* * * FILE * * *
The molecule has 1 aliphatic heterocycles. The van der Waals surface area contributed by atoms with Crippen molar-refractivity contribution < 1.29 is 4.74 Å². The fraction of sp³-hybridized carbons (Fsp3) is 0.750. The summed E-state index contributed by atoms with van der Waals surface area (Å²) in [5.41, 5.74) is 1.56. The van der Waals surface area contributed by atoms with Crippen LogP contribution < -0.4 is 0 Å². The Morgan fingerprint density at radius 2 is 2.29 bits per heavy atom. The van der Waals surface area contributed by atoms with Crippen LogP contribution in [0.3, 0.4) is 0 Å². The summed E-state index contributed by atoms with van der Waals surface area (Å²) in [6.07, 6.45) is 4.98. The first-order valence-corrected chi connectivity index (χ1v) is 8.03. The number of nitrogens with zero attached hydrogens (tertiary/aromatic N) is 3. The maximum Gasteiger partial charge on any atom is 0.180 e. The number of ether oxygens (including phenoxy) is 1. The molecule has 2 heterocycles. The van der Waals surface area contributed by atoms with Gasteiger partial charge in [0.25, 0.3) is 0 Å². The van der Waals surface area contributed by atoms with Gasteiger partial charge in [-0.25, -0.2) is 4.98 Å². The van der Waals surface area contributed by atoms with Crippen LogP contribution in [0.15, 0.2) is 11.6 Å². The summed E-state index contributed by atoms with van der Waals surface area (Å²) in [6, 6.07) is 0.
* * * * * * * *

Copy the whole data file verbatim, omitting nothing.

The molecule has 1 aliphatic heterocycles. The van der Waals surface area contributed by atoms with Crippen molar-refractivity contribution < 1.29 is 4.74 Å². The fraction of sp³-hybridized carbons (Fsp3) is 0.750. The summed E-state index contributed by atoms with van der Waals surface area (Å²) in [5.41, 5.74) is 1.56. The van der Waals surface area contributed by atoms with Crippen LogP contribution < -0.4 is 0 Å². The Morgan fingerprint density at radius 2 is 2.29 bits per heavy atom. The van der Waals surface area contributed by atoms with Crippen LogP contribution in [0.3, 0.4) is 0 Å². The summed E-state index contributed by atoms with van der Waals surface area (Å²) in [6.07, 6.45) is 4.98. The first-order valence-corrected chi connectivity index (χ1v) is 8.03. The number of nitrogens with zero attached hydrogens (tertiary/aromatic N) is 3. The maximum Gasteiger partial charge on any atom is 0.180 e. The number of ether oxygens (including phenoxy) is 1. The molecule has 2 heterocycles. The van der Waals surface area contributed by atoms with Gasteiger partial charge in [0.25, 0.3) is 0 Å². The van der Waals surface area contributed by atoms with Gasteiger partial charge in [-0.25, -0.2) is 4.98 Å². The van der Waals surface area contributed by atoms with Crippen LogP contribution in [0.15, 0.2) is 11.6 Å². The summed E-state index contributed by atoms with van der Waals surface area (Å²) in [6, 6.07) is 0.